We are also proposing to make one more short-term change. The federal government’s pandemic-era food support is coming to an end. As a result, we are hearing loudly and clearly from San Franciscans that they need immediate food assistance to prevent themselves and their families from going hungry. To respond to this need, we are proposing to use an additional $30 million of the $400 million Proposition C reserve to pay for early care and education services, which frees up $30 million of general fund dollars to use for food support for low-income San Francisco residents. At the end of the day, we are making this change to help ensure that no children, families, or seniors go hungry here in San Francisco.

How Does this affect Early Education and Childcare Programming

Because Proposition C has $400 million in its reserve, neither of these proposed changes affects any current programming. In fact, the City is still expanding programming.

The reduction in the rent on subleased spaces will reduce tax revenues by around $17 million annually, and the baseline change has a $30 million impact on the Proposition C reserve over two years. However, due to a large surplus of funds from CRT collections during previous years, there will be no reductions in current levels of services for young children and early educators. In fact, the Department of Early Childhood will::

  • Sustain the recent landmark compensation initiative for more than 2,000 City-funded early educators, who received raises of anywhere from $8,000 to $30,000 last year.
  • Expand the number of childcare vouchers that it issues annually from 10,000 to 12,000.
  • Invest $70M for childcare facilities and $30M for early educator pipeline programs.

Why is there a Surplus?

There are two main reasons for the surplus in childcare and early education funds.

The first reason is that when the CRT was passed in June 2018, it was subject to a lawsuit that took over two years to be resolved. During the time of the lawsuit, the City collected the tax, but couldn’t spend it. The Controller held it in reserve in case the City lost and had to pay the tax back. That means that once the City was allowed to spend it, we had hundreds of millions of dollars to spend.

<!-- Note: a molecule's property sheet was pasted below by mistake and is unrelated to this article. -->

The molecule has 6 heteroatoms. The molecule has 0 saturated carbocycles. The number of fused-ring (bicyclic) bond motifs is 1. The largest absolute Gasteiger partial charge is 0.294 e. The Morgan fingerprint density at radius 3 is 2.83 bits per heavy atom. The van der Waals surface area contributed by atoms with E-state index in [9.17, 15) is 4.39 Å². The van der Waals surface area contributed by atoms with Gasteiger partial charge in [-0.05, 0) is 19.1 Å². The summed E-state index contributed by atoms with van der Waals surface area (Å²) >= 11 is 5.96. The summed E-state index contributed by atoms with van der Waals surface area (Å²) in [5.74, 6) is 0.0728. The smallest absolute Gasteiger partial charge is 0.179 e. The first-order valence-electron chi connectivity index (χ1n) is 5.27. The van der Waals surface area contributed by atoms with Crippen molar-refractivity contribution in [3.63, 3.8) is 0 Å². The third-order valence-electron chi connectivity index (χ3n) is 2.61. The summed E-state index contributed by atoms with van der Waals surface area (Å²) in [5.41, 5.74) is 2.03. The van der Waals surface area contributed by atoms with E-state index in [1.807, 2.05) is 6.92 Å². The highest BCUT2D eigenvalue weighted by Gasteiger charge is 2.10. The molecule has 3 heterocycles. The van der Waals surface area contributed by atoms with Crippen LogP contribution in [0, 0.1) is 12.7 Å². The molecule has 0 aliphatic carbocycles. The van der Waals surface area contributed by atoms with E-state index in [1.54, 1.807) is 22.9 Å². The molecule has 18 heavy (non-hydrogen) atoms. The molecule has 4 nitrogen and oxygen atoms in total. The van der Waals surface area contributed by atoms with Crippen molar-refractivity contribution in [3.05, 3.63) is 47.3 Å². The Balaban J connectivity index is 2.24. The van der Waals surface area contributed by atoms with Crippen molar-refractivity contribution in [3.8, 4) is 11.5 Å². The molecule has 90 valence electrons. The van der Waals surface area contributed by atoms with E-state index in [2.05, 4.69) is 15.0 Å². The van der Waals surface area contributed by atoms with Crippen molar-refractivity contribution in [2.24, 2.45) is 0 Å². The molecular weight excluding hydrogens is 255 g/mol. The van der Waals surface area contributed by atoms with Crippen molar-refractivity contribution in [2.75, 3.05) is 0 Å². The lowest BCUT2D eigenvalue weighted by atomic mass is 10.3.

The second reason is that the infrastructure had to be put in place once the funds were able to be spent. So much of the challenge around early education and childcare is that we don’t have the spaces or the staffing to provide these critical services. That’s why so much of our focus has been on training new educators and building out new facilities. We have to actually create where these services can be. That takes time and we’ve been doing that work.

So put those two things together — being unable to spend money for over two years and then having to build out infrastructure once we were able to spend it — and you have a significant reserve of hundreds of millions of dollars built up over time.

So with this surplus, we have an opportunity to look down the road several years and see that if we help businesses right now in this difficult moment, we will have a more stable funding source for years to come, all while still delivering the landmark childcare policies.

Next Steps

There are some who disagree with our proposal to stabilize our broader economy while still expanding on the landmark childcare policies we’ve implemented. But it’s important that we acknowledge if we don’t reduce the commercial rent tax, and if we keep our taxes at the level they are at now, businesses will continue to make the decision to lease elsewhere, where it is less expensive. This will hurt the long-term prospects of this funding.

My proposals are currently before the Board of Supervisors as part of the budget. The Budget Committee is in deliberations over the next week and a half when a decision on a final budget will be made. My hope is that we can have a budget that both delivers critical childcare funding and that meaningfully supports our economic recovery. Having both is what will make us a stronger, more resilient city in the long run.